June 14, 2014
EDITORIAL: Defense policy talks test New Komeito’s political integrity

In talks with the ruling Liberal Democratic Party over Prime Minister Shinzo Abe’s initiative to allow Japan to exercise the right to collective self-defense, junior coalition partner New Komeito is showing signs of accepting the policy switch if certain conditions are met.

With firm resolution, Abe is pursuing a formal Cabinet endorsement of a change in the government’s traditional interpretation of Article 9 of the Constitution.

New Komeito has discarded the option of dissolving its alliance with the LDP in order to protect its political integrity.
New Komeito appears to have given up hope of holding its own against the fierce political pressure from its much bigger ally, and has decided to focus on setting strict conditions for supporting Abe’s initiative.

No matter what conditions it may set, however, the fact is that New Komeito will endorse Japan’s exercise of the right to collective self-defense if it strikes a deal with the LDP. Compromising on this vital issue could create serious problems for the future. The party leadership should be aware of the huge political implications of its decision on this issue.

During talks between the two parties on June 13, Masahiko Komura, who represents the LDP side, proposed “three requirements” for Japan’s involvement in collective self-defense operations.

Komura’s personal proposal would change the first of the three requirements the LDP has suggested, which says that there should be urgent and unjust aggression against Japan.

The first requirement as proposed by Komura says: “An armed attack against Japan has started or an armed attack against another country has started and as a result there are concerns that Japan’s existence could be threatened and that the Japanese people’s right to life, liberty and the pursuit of happiness could be fundamentally violated.”

This proposal goes far beyond the “limited use” of the right indicated by the LDP. It could end up paving the way for the use of the nation’s right to collective self-defense in a wide range of situations.

The phrase that the people’s right could be “fundamentally violated” has been inserted in response to New Komeito’s argument.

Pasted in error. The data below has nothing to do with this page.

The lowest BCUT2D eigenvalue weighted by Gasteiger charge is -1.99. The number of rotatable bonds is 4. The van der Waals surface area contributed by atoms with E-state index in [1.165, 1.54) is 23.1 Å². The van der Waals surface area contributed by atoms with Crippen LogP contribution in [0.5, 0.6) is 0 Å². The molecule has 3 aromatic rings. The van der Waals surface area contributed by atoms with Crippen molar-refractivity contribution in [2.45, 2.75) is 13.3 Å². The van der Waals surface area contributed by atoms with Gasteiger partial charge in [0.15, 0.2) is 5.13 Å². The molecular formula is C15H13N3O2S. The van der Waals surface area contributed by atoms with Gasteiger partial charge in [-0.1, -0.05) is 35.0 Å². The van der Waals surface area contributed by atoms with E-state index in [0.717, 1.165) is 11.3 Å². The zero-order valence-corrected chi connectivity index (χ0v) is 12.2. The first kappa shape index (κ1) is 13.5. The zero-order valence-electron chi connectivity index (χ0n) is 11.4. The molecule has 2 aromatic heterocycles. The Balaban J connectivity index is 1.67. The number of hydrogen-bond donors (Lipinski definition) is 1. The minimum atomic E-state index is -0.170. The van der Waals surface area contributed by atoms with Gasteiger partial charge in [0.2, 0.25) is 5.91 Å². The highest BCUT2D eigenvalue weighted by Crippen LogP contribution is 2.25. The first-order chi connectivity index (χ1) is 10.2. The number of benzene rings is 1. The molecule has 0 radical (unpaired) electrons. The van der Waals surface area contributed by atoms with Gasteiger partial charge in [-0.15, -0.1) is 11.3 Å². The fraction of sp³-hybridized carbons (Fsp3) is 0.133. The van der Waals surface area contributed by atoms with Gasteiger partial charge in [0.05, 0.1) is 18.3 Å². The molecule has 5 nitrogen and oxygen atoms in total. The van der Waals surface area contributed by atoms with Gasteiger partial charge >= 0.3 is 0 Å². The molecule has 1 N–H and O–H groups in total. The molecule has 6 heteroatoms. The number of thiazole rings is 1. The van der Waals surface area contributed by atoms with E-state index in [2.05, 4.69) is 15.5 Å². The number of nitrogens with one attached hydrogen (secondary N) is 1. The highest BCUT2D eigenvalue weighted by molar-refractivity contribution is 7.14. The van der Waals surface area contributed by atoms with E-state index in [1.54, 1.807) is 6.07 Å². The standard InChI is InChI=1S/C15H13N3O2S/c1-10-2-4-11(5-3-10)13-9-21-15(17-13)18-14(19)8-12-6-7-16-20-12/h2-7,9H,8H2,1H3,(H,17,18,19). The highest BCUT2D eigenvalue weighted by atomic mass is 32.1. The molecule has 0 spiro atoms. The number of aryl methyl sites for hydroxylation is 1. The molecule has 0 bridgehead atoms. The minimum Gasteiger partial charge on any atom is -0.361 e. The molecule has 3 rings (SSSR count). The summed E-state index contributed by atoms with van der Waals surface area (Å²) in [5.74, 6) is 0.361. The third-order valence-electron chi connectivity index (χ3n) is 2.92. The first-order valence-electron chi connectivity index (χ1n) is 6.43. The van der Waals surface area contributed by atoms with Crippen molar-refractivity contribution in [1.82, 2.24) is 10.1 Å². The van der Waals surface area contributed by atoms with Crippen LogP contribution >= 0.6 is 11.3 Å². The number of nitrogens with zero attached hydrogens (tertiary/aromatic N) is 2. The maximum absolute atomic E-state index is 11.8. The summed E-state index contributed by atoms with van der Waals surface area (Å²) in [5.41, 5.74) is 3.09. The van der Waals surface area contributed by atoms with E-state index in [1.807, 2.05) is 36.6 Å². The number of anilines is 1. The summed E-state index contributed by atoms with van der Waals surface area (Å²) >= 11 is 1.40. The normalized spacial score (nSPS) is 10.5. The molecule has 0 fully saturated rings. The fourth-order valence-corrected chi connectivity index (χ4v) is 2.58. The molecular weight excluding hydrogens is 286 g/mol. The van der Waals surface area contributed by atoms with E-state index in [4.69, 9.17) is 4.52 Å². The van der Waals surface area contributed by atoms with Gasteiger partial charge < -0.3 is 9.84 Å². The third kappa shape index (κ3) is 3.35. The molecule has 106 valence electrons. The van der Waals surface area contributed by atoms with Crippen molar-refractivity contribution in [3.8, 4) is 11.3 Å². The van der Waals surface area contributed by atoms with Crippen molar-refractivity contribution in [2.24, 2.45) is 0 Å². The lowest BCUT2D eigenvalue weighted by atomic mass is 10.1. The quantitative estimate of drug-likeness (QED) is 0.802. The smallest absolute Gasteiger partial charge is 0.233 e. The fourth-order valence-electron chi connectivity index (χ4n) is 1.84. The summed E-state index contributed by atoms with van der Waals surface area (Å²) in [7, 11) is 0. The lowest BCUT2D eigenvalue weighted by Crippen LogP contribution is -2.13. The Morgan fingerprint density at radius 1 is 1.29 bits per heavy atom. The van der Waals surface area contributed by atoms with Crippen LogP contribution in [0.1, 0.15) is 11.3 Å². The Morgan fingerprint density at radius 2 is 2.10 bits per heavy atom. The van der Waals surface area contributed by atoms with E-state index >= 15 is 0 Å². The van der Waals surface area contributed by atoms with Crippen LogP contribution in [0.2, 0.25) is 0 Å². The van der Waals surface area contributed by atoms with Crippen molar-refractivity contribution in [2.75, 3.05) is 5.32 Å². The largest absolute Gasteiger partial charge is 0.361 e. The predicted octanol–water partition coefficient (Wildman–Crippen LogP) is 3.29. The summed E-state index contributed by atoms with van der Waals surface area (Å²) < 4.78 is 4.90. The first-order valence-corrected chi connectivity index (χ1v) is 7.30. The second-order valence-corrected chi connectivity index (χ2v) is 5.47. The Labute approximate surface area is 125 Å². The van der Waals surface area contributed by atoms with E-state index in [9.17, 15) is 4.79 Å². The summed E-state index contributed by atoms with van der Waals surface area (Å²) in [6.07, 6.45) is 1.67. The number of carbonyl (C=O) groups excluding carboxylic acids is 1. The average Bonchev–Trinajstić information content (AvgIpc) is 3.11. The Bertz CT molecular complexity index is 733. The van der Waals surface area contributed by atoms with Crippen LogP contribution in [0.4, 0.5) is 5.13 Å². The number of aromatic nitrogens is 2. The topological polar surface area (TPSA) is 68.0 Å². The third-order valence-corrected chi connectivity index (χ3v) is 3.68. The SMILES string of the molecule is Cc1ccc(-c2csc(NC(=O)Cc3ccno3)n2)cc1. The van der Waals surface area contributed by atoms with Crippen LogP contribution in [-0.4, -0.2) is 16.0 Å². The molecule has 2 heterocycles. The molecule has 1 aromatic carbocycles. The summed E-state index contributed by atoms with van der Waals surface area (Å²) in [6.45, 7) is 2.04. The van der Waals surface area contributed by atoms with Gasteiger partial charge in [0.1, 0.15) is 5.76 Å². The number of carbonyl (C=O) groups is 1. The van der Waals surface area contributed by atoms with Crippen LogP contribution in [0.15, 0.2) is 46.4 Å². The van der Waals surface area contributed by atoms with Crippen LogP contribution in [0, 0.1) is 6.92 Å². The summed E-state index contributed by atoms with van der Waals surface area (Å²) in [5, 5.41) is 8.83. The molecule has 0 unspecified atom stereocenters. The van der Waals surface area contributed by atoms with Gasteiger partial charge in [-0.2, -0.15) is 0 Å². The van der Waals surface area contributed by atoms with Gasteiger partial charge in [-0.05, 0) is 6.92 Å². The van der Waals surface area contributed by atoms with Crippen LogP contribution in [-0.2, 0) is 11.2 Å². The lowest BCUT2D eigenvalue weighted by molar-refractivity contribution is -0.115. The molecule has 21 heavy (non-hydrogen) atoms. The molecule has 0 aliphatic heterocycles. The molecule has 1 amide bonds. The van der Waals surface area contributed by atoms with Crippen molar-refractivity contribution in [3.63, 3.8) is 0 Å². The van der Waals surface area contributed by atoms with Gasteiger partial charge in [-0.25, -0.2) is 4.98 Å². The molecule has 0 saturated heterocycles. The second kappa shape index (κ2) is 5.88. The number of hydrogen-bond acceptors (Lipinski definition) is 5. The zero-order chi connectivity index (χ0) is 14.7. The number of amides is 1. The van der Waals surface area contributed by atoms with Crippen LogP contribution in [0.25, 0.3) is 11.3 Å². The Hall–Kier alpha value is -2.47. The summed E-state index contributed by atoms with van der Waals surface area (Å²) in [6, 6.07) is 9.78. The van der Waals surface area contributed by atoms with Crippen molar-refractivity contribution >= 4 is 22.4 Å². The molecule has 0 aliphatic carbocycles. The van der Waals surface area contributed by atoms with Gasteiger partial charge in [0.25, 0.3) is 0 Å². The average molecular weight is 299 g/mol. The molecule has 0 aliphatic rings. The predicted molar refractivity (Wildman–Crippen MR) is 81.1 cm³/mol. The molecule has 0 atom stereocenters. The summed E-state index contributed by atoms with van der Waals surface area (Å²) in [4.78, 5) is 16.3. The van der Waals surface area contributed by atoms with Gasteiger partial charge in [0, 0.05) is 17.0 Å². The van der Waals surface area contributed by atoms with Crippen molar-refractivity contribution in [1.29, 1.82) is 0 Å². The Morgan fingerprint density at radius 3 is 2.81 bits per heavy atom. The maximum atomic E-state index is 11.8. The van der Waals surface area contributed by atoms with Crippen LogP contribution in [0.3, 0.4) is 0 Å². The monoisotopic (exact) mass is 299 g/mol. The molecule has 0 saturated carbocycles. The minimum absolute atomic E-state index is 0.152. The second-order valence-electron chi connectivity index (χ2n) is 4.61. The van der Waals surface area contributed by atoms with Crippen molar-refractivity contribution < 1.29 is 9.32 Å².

This phrase was originally a part of the government’s 1972 statement, which said Japan is not allowed to exercise its right to collective self-defense. Komura has used an expression that was once used to describe a situation that allows Japan to exercise its right to individual self-defense in a cunning way that is useful for his purpose.

New Komeito believes that strict observance of the requirement would ensure that Japan’s actual use of the right to collective self-defense will be almost limited to situations in which U.S. warships carrying Japanese citizens for evacuation need protection.

But Komura’s proposal leaves room for a broader interpretation of the rule by containing the term “concerns” with regard to the possibility of the people’s right being “fundamentally violated.”

New Komeito is opposed to this potential loophole. The party is apparently trying to score at least some political points against the LDP by setting strict conditions.

Even so, there is no denying that New Komeito, if it accepts the LDP’s proposal, will help the Abe administration to change the government’s constitutional interpretation at will.

Imagine what could happen if this kind of departure from the rule of law is tolerated.

Isao Iijima, special Cabinet adviser, recently indicated the possibility of a change in the government’s interpretation about the constitutional principle of the separation of religion and politics. It was a thinly veiled warning to New Komeito, which is backed by the lay Buddhist organization Soka Gakkai.

Iijima’s remark is tantamount to the declaration that the powers that be might be free to change the official interpretation of not just the war-renouncing Article 9, but any other part of the Constitution that they don’t like.

Does New Komeito still intend to go along with the LDP’s attempt to force through an effective amendment to the Constitution?

--The Asahi Shimbun, June 14

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